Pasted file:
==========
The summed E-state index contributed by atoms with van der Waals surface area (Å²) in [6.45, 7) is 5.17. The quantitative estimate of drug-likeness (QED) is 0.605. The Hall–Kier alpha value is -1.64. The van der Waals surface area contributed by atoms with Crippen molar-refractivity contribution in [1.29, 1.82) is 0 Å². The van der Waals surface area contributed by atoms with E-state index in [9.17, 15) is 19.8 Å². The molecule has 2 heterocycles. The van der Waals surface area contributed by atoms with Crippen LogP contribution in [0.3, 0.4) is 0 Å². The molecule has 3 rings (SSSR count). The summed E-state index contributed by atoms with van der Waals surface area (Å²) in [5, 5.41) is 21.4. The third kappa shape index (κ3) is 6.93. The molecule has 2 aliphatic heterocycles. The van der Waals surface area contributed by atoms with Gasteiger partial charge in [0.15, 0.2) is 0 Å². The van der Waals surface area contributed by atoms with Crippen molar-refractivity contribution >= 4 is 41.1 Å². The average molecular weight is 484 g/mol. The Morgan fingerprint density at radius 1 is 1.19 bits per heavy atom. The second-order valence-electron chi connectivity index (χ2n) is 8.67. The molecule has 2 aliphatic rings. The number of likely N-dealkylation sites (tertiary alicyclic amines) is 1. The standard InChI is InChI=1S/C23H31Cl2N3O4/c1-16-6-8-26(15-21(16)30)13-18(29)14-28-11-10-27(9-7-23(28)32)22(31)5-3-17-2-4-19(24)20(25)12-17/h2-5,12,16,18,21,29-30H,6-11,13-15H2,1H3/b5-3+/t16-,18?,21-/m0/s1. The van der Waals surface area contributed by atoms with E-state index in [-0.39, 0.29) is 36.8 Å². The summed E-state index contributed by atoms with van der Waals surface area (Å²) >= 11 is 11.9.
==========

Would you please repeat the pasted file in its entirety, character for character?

The summed E-state index contributed by atoms with van der Waals surface area (Å²) in [6.45, 7) is 5.17. The quantitative estimate of drug-likeness (QED) is 0.605. The Hall–Kier alpha value is -1.64. The van der Waals surface area contributed by atoms with Crippen molar-refractivity contribution in [1.29, 1.82) is 0 Å². The van der Waals surface area contributed by atoms with E-state index in [9.17, 15) is 19.8 Å². The molecule has 2 heterocycles. The van der Waals surface area contributed by atoms with Crippen LogP contribution in [0.3, 0.4) is 0 Å². The molecule has 3 rings (SSSR count). The summed E-state index contributed by atoms with van der Waals surface area (Å²) in [5, 5.41) is 21.4. The third kappa shape index (κ3) is 6.93. The molecule has 2 aliphatic heterocycles. The van der Waals surface area contributed by atoms with Gasteiger partial charge in [0.15, 0.2) is 0 Å². The van der Waals surface area contributed by atoms with Crippen molar-refractivity contribution >= 4 is 41.1 Å². The average molecular weight is 484 g/mol. The Morgan fingerprint density at radius 1 is 1.19 bits per heavy atom. The second-order valence-electron chi connectivity index (χ2n) is 8.67. The molecule has 2 aliphatic rings. The number of likely N-dealkylation sites (tertiary alicyclic amines) is 1. The standard InChI is InChI=1S/C23H31Cl2N3O4/c1-16-6-8-26(15-21(16)30)13-18(29)14-28-11-10-27(9-7-23(28)32)22(31)5-3-17-2-4-19(24)20(25)12-17/h2-5,12,16,18,21,29-30H,6-11,13-15H2,1H3/b5-3+/t16-,18?,21-/m0/s1. The van der Waals surface area contributed by atoms with E-state index in [-0.39, 0.29) is 36.8 Å². The summed E-state index contributed by atoms with van der Waals surface area (Å²) >= 11 is 11.9.